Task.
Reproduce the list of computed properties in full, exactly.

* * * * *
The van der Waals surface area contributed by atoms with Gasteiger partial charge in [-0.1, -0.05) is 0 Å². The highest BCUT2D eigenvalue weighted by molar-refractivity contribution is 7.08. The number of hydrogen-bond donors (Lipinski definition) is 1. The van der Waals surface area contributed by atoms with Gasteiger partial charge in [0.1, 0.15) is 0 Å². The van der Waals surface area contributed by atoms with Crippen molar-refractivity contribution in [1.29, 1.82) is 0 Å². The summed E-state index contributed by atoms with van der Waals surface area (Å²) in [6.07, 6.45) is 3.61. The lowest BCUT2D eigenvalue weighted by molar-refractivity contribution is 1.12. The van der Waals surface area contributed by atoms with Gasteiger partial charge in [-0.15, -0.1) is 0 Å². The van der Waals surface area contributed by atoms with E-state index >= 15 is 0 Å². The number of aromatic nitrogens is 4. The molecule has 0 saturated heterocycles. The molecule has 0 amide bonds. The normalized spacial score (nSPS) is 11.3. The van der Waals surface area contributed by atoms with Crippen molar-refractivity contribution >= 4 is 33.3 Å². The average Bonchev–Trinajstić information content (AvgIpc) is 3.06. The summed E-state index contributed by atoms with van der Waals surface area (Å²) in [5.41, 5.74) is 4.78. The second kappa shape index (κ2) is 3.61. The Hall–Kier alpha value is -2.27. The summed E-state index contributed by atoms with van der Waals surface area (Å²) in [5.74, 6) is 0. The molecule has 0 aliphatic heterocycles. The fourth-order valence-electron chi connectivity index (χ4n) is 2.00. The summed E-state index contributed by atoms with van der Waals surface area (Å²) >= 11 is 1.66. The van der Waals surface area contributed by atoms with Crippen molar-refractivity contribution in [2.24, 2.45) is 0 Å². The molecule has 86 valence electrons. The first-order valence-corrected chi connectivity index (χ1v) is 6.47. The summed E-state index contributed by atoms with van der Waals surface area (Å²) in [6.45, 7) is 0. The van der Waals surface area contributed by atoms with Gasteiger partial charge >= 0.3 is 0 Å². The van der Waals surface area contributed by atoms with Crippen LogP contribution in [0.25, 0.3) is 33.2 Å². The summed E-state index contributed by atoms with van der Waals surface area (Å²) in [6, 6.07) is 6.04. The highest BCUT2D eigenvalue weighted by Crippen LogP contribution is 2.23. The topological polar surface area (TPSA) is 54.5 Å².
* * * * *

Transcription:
The van der Waals surface area contributed by atoms with Gasteiger partial charge in [-0.1, -0.05) is 0 Å². The highest BCUT2D eigenvalue weighted by molar-refractivity contribution is 7.08. The number of hydrogen-bond donors (Lipinski definition) is 1. The van der Waals surface area contributed by atoms with Gasteiger partial charge in [0.1, 0.15) is 0 Å². The van der Waals surface area contributed by atoms with Crippen molar-refractivity contribution in [1.29, 1.82) is 0 Å². The summed E-state index contributed by atoms with van der Waals surface area (Å²) in [6.07, 6.45) is 3.61. The lowest BCUT2D eigenvalue weighted by molar-refractivity contribution is 1.12. The van der Waals surface area contributed by atoms with Gasteiger partial charge in [-0.15, -0.1) is 0 Å². The van der Waals surface area contributed by atoms with E-state index >= 15 is 0 Å². The number of aromatic nitrogens is 4. The molecule has 0 saturated heterocycles. The molecule has 0 amide bonds. The normalized spacial score (nSPS) is 11.3. The van der Waals surface area contributed by atoms with Crippen molar-refractivity contribution >= 4 is 33.3 Å². The average Bonchev–Trinajstić information content (AvgIpc) is 3.06. The summed E-state index contributed by atoms with van der Waals surface area (Å²) in [5.41, 5.74) is 4.78. The second kappa shape index (κ2) is 3.61. The Hall–Kier alpha value is -2.27. The summed E-state index contributed by atoms with van der Waals surface area (Å²) in [5.74, 6) is 0. The molecule has 0 aliphatic heterocycles. The fourth-order valence-electron chi connectivity index (χ4n) is 2.00. The summed E-state index contributed by atoms with van der Waals surface area (Å²) >= 11 is 1.66. The van der Waals surface area contributed by atoms with Crippen molar-refractivity contribution in [2.24, 2.45) is 0 Å². The molecule has 86 valence electrons. The first-order valence-corrected chi connectivity index (χ1v) is 6.47. The summed E-state index contributed by atoms with van der Waals surface area (Å²) in [6.45, 7) is 0. The van der Waals surface area contributed by atoms with Gasteiger partial charge >= 0.3 is 0 Å². The van der Waals surface area contributed by atoms with Crippen LogP contribution in [0.25, 0.3) is 33.2 Å². The summed E-state index contributed by atoms with van der Waals surface area (Å²) in [6, 6.07) is 6.04. The highest BCUT2D eigenvalue weighted by Crippen LogP contribution is 2.23. The topological polar surface area (TPSA) is 54.5 Å².